The trail isn’t much of a trail, but rather a wavering line of disheveled leaves, turned by the feet of deer and raccoon. I follow along the bluff, away from the creek, eyes on the ground as the land flattens and the woods run out to either side. In the winter, leafless and spare, you can see a surprising distance through the hardwoods. Overhead, tree branches twist and lattice, dendritic fingers that reach at sharp angles toward the sky.
Or most of them do. Where the deer trail branches and braids through the open woods, I see the three oaks, on a slight knoll, like Golgotha’s crosses. Their branches bolt from the main trunk nearly horizontally, extending like the muscle-corded forearms of a Greek god for 30, 40, and 50 feet through the forest. That’s the first clue. Hiking closer, I see that the branches start much lower than those of other trees. That’s clue number two. And from a distance, before I’m close enough to arch my neck to peer high into the tops of their crowns, each tree seems nearly symmetrical. They aren’t lopsided like trees on the edge of a field, the branches on one side stunted by the shade. There’s no doubt now: These are homestead oaks.
• • •
Even before I knew what they were, and what they represented, homestead oaks struck a deep, familial chord. I’m not even sure where I picked up the term. It refers to a certain sort of large, mature tree — often an oak, but not always — that once grew in the open sun of a farmhouse yard or the corner of a field, but has now been subsumed by forest, surrounded by younger trees that grow tall and spindly.
The ancient homestead oaks are silent testimony to the past lives of the land itself.
In deep woods, oaks grow tall and columnar, the seedlings shooting for the sky, racing all the other trees and brush to grasp as much sunlight as possible. But in the open, in a field or meadow or farmyard, oaks are on the slow burn. They grow thick and squat, with crowns that spread in a great 360-degree circle, like giant green cumulus clouds. Trees like this could shade porches and hold tree swings aloft for generation after generation. They might have once given a passenger pigeon a place to roost, or a Native American a harvest of meal-producing acorns, or a field-plowing mule a break from the sun. But once the old farmstead was abandoned, fields didn’t remain fields for long. An open field grows thick with asters and goldenrod, then cedars and pines, and later the oaks and hickories take root. In 20 years, it might be hard to walk through. In a hundred, you might be able to see through the winter-bare forest to the next ridge. In such woods, the broad, spreading forms of the ancient homestead oaks are silent testimony to the past lives of the land itself.
• • •
As I near the trees, the picture of the past becomes even clearer. I see a tangle of rambler rose, grown wild and spindly. Rambler rose was planted along old farm hedgerows, and could grow thick enough to hem in a backyard milk cow. In a few weeks, I’d bet, the warming rays of the early February sun will tease bunches of daffodils from the base of the oaks. Spot rambler rose and daffodils together with a homestead oak, and you can practically hear an old screen door slamming, and long-gone porch boards squeaking underfoot.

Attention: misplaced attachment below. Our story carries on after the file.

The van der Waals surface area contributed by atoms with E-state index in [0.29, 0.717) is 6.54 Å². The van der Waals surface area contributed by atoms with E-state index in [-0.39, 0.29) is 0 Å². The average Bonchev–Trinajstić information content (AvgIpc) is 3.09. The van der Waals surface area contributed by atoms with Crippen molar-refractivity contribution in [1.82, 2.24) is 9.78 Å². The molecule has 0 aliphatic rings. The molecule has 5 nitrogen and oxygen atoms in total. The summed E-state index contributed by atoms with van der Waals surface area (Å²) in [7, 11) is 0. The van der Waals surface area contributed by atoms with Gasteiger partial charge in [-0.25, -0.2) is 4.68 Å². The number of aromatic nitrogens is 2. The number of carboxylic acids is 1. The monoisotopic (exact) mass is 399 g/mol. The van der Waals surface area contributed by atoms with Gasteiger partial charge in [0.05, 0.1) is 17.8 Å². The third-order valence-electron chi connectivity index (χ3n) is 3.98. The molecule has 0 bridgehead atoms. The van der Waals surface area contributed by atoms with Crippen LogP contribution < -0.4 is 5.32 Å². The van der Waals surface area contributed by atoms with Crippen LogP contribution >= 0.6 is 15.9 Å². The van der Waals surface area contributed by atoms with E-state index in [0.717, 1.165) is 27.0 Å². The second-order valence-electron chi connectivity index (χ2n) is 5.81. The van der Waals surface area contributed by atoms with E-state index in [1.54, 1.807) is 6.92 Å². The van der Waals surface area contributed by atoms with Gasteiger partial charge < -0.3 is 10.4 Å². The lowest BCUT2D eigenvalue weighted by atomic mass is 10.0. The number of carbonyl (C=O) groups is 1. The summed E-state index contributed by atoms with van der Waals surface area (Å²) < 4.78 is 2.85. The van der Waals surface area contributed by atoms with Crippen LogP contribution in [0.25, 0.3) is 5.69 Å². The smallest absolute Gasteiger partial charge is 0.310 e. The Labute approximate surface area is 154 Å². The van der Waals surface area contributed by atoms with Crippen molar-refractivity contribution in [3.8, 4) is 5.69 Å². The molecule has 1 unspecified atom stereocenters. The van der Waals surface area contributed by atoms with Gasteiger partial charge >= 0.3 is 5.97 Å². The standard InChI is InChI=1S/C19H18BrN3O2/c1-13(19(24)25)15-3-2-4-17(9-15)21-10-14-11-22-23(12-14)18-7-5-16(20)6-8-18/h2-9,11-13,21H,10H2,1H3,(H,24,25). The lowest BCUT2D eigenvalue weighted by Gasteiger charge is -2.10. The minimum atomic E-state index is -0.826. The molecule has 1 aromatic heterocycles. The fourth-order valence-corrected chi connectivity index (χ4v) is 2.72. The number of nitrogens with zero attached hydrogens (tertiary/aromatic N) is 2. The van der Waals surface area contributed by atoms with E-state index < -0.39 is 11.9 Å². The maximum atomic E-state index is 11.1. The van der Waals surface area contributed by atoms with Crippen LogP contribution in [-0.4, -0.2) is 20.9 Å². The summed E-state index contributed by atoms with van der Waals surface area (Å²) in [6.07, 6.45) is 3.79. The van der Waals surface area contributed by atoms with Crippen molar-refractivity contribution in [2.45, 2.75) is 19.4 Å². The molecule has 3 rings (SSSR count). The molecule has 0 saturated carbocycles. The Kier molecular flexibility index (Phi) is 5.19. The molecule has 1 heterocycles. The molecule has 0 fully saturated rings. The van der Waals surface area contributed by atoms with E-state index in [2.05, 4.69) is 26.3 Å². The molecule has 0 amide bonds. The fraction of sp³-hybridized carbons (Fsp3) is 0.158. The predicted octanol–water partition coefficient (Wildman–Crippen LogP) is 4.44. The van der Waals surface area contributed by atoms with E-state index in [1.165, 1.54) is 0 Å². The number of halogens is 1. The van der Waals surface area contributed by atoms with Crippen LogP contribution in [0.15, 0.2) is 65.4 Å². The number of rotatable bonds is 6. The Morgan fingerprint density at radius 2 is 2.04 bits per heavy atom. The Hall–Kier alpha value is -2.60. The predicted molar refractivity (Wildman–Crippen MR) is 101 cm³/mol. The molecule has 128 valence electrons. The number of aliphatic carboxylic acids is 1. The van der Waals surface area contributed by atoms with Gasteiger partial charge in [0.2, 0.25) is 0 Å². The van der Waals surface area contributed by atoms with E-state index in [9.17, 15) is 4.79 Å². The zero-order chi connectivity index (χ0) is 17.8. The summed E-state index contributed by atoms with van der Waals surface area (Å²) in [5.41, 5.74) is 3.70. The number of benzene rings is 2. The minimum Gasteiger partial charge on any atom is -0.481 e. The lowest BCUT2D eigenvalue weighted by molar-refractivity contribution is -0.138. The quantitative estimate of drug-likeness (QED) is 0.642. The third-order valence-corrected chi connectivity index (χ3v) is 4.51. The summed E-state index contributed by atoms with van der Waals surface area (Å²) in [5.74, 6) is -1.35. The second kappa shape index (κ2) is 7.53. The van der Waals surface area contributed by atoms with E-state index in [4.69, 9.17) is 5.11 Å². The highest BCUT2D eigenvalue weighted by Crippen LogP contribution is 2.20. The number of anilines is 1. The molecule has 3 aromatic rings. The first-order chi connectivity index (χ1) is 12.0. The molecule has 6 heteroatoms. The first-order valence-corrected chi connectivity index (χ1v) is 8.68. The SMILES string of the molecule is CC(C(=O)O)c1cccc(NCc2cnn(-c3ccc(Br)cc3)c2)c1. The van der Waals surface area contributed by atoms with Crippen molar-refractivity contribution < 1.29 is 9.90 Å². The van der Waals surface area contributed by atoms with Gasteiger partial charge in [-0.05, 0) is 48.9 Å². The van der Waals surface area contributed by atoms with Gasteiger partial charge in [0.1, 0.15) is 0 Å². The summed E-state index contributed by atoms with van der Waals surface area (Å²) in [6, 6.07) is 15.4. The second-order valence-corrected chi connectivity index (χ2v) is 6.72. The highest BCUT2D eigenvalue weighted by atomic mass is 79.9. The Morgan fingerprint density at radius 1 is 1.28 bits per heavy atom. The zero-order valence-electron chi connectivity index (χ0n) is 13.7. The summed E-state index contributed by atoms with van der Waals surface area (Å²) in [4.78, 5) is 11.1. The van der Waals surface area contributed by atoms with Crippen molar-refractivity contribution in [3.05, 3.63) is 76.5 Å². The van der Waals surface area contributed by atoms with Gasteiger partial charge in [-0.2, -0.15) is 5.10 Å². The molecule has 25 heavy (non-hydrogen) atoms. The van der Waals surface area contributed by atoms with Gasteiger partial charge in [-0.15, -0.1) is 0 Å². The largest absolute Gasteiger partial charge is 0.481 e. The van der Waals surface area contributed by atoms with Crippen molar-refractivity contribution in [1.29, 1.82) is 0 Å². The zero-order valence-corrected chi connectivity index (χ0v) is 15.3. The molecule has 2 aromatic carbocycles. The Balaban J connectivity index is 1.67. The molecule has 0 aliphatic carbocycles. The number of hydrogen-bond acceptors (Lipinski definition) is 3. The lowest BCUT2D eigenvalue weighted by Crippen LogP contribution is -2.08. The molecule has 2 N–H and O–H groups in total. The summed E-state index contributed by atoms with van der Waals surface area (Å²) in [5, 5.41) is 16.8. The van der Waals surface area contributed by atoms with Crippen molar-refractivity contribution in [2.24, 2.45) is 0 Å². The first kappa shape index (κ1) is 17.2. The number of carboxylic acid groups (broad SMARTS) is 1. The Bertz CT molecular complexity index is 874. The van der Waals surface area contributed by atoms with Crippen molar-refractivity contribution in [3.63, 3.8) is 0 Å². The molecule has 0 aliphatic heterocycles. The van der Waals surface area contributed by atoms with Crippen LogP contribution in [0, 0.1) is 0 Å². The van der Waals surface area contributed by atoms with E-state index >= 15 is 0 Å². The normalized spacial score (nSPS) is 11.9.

I walk concentric circles, each loop around the trio of trees a bit larger in circumference, searching for other clues to whoever once rested in the shade of these homestead oaks, or toiled in the farmhouse yard below their boughs. Homestead oaks have pointed me to many fine discoveries — old enamelware pots that now corral tools on my workbench, old embossed wine bottles that I’ve repurposed to hold olive oil, shards of pottery, and stacks of wormy barnwood. But today, here, I can’t find a single artifact that suggests who might have lived here. Perhaps someone else recognized these old trees and beat me to a motherlode of rusted bedsprings and old chimney brick. Or perhaps my instincts were wrong about those roses and daffodils, and these old oaks marked a property line or a fence row.
So I step back 20 feet from the trees and look up into their tall crowns, interlaced with the branches of younger interlopers. In this modern era, we’ve lost a kind of arboreal vision. We struggle to understand what a truly old tree can be. A middle-aged oak might be 150 years old, and trees of that vintage are no doubt impressive. But before saws and plows and gristmills, oak trees could live for five centuries. For years, the national champion overcup oak soared more than 155 feet above the forest floor in Bertie County. That’s as tall as a 15-story building.
A tree like that looms like a god in the woods, and as I study their gnarly forms — the lower branches alone the size of a lesser oak — I understand why the Druids held such trees sacred. In Norse mythology, there appears a massive old tree known as Yggdrasil, whose branches reached the heavens.
But I don’t think the old farmers who toiled under these trees were given to such flights of fancy. These old homestead oaks anchored their world. They marked the edge of a farm, or the corner of a field. And when a homestead oak shaded a deep front porch, its autumn leaves piling up against the raised seams of an old metal roof, such an old tree would have been the first thing some farmer of yore would have seen as he made his way back home. I think of him, climbing that low ridge, just as I did, the green tops of these trees rising like a vernal sun on the horizon. These days, you have to work a bit to actually see these trees for the rest of the forest. But once, they stood alone and silhouetted against the sky, a first glimpse of home.